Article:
Björk – Utopia ★★★★

The Skinny, 20 novembre 2017

Utopia has been described by Björk herself as her dating record ; her Tinder record, in fact, as it was jokingly referred to in a recent interview with Dazed. However, unless the average response to using said app is equivalent to cascading waves of beauty, melody, and soul upon first sight – akin to that of opener Arisen My Senses – then the Icelandic ambassador to the cosmos appears to be selling her ninth album, and indeed herself, woefully short.

Of course, there is a considerably more profound sentiment to be found buried within that press-friendly nugget, and it appears to be one of hope after hurt ; moving on after the pain of divorce and allowing oneself to be open to love again after loss. Utopia consequently finds Björk in a seemingly happier place, or at least a more optimistic one, following the soul-bearing emotional stock-take of its predecessor, Vulnicura.

The album’s prevalent themes of positivity, wonder and hope have also come to represent the importance of a brighter vision for the future in general as we continue to address some pretty uncomfortable truths about ourselves and the world we inhabit. Or as the artist puts it herself when announcing Utopia’s arrival : "if we’re gonna survive not only my personal drama but also the sort of situation the world is in today, we’ve got to come up with a new plan. If we don’t have the dream, we’re just not gonna change. Especially now, this kind of dream is an emergency.”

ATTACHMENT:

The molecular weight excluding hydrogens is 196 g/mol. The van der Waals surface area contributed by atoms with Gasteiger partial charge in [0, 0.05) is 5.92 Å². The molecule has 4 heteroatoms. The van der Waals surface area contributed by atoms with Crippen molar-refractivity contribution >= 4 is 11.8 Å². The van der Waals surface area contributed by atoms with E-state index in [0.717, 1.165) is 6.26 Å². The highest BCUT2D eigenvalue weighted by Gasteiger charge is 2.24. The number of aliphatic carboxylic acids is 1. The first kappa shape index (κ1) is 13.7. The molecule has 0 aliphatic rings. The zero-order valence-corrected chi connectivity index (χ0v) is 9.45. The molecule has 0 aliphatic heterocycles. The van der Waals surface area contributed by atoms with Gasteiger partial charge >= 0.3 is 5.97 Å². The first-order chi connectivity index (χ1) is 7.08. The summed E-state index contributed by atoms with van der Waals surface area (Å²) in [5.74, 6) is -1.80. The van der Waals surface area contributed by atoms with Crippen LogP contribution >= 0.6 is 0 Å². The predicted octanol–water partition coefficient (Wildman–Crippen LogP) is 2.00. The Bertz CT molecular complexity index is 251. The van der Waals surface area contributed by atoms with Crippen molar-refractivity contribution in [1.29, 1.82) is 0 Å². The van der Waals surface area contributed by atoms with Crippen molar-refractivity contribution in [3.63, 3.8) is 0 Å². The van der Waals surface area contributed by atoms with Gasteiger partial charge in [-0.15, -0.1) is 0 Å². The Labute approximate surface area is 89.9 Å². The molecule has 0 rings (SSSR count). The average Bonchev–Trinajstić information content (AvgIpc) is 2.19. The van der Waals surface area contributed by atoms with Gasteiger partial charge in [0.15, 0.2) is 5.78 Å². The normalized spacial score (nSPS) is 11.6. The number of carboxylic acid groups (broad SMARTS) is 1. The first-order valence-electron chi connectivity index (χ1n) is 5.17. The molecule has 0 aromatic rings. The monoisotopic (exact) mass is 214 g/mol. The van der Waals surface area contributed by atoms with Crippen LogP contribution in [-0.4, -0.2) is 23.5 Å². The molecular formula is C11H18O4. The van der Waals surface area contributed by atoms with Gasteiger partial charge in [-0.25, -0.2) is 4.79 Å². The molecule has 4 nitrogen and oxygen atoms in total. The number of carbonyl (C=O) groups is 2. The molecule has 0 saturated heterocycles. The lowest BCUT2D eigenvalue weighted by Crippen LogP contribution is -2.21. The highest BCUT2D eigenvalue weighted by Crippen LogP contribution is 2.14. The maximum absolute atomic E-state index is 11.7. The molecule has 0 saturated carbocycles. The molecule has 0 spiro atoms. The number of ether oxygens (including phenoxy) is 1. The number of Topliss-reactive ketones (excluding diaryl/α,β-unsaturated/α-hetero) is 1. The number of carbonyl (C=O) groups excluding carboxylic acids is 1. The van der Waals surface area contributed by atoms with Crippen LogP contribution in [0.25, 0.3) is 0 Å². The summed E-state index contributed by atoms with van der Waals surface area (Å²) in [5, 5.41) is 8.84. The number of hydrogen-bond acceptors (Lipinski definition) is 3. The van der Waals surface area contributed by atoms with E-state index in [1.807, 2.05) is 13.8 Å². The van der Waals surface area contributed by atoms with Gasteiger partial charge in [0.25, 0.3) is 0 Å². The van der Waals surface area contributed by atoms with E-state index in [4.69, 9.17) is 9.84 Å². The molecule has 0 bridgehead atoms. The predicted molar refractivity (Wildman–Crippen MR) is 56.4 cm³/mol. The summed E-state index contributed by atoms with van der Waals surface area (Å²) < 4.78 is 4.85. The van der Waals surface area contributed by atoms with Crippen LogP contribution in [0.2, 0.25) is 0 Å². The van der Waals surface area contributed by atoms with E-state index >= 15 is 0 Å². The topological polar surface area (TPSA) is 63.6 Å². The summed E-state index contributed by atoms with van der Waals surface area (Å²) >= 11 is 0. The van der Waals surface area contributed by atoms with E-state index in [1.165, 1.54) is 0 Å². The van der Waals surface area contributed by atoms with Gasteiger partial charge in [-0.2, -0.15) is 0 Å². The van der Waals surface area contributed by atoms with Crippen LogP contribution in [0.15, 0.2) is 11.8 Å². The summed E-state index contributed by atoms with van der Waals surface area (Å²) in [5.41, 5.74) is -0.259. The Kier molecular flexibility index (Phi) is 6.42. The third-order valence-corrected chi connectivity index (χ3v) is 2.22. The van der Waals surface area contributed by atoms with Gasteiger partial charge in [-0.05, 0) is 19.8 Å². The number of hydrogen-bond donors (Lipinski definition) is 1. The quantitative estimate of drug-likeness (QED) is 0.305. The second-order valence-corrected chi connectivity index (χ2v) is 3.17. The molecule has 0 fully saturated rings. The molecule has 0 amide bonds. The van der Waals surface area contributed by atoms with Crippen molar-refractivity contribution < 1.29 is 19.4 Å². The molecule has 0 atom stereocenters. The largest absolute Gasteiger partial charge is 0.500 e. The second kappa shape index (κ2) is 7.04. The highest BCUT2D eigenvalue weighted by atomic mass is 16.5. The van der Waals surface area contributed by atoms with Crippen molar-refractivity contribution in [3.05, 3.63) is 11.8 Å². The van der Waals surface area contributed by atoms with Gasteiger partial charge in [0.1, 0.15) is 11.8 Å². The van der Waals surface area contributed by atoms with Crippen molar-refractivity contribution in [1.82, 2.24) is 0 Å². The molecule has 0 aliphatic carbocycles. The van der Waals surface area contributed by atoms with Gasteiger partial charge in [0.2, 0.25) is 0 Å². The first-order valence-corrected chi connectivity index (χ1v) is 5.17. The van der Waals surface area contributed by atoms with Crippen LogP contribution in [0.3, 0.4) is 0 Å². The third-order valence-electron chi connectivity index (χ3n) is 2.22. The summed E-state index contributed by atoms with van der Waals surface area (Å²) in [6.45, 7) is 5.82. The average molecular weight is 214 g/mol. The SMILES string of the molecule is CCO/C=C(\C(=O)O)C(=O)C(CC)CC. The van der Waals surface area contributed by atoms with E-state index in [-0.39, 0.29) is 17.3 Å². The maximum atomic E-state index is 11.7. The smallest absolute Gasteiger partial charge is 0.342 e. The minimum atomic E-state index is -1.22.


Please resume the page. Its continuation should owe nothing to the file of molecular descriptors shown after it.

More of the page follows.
Drawing inspiration from Björk’s well-known affinity with the natural world and its many forms, Utopia not only plays on themes of peace, paradise and new beginnings as its title would suggest, but also explores the concept of air ; as a healing force ; as a constantly moving entity ; as an essential component of life, hidden in plain sight.

Mixing personal field recordings of birdsong and an ever-present 13-piece flute section, the album’s 14 Arca-produced tracks rise and fall like migrating seabirds, soaring in unison and scattering across the sky before settling into moments of quiet solitude. Utilising ideas of breath, space and breeze to thrilling effect, this is Björk at her most reflective and inquisitive. There are no clear cut ’hits’ as such, and the album clearly begs to be enjoyed as a whole entity rather than have its innards plucked and picked at. However, if given your full attention, it will transport you to paradise.

par Ryan Drever publié dans The Skinny